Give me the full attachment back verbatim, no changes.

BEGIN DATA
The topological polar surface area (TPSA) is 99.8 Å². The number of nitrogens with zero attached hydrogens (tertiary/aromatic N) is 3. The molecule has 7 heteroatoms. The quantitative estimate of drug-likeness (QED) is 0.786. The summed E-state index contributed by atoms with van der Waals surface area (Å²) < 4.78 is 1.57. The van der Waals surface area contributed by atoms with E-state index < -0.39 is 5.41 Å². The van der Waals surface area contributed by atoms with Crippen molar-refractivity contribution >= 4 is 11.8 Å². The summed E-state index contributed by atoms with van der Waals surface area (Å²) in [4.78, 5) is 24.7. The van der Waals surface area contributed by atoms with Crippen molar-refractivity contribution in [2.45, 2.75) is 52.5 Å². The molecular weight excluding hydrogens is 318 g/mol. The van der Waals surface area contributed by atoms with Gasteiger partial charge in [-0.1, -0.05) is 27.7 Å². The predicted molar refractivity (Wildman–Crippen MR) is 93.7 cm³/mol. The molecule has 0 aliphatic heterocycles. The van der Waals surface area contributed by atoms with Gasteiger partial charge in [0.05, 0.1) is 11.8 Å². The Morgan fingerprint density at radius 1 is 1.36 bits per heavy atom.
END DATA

The topological polar surface area (TPSA) is 99.8 Å². The number of nitrogens with zero attached hydrogens (tertiary/aromatic N) is 3. The molecule has 7 heteroatoms. The quantitative estimate of drug-likeness (QED) is 0.786. The summed E-state index contributed by atoms with van der Waals surface area (Å²) < 4.78 is 1.57. The van der Waals surface area contributed by atoms with E-state index < -0.39 is 5.41 Å². The van der Waals surface area contributed by atoms with Crippen molar-refractivity contribution >= 4 is 11.8 Å². The summed E-state index contributed by atoms with van der Waals surface area (Å²) in [4.78, 5) is 24.7. The van der Waals surface area contributed by atoms with Crippen molar-refractivity contribution in [2.45, 2.75) is 52.5 Å². The molecular weight excluding hydrogens is 318 g/mol. The van der Waals surface area contributed by atoms with Gasteiger partial charge in [-0.1, -0.05) is 27.7 Å². The predicted molar refractivity (Wildman–Crippen MR) is 93.7 cm³/mol. The molecule has 0 aliphatic heterocycles. The van der Waals surface area contributed by atoms with Gasteiger partial charge in [0.05, 0.1) is 11.8 Å². The Morgan fingerprint density at radius 1 is 1.36 bits per heavy atom.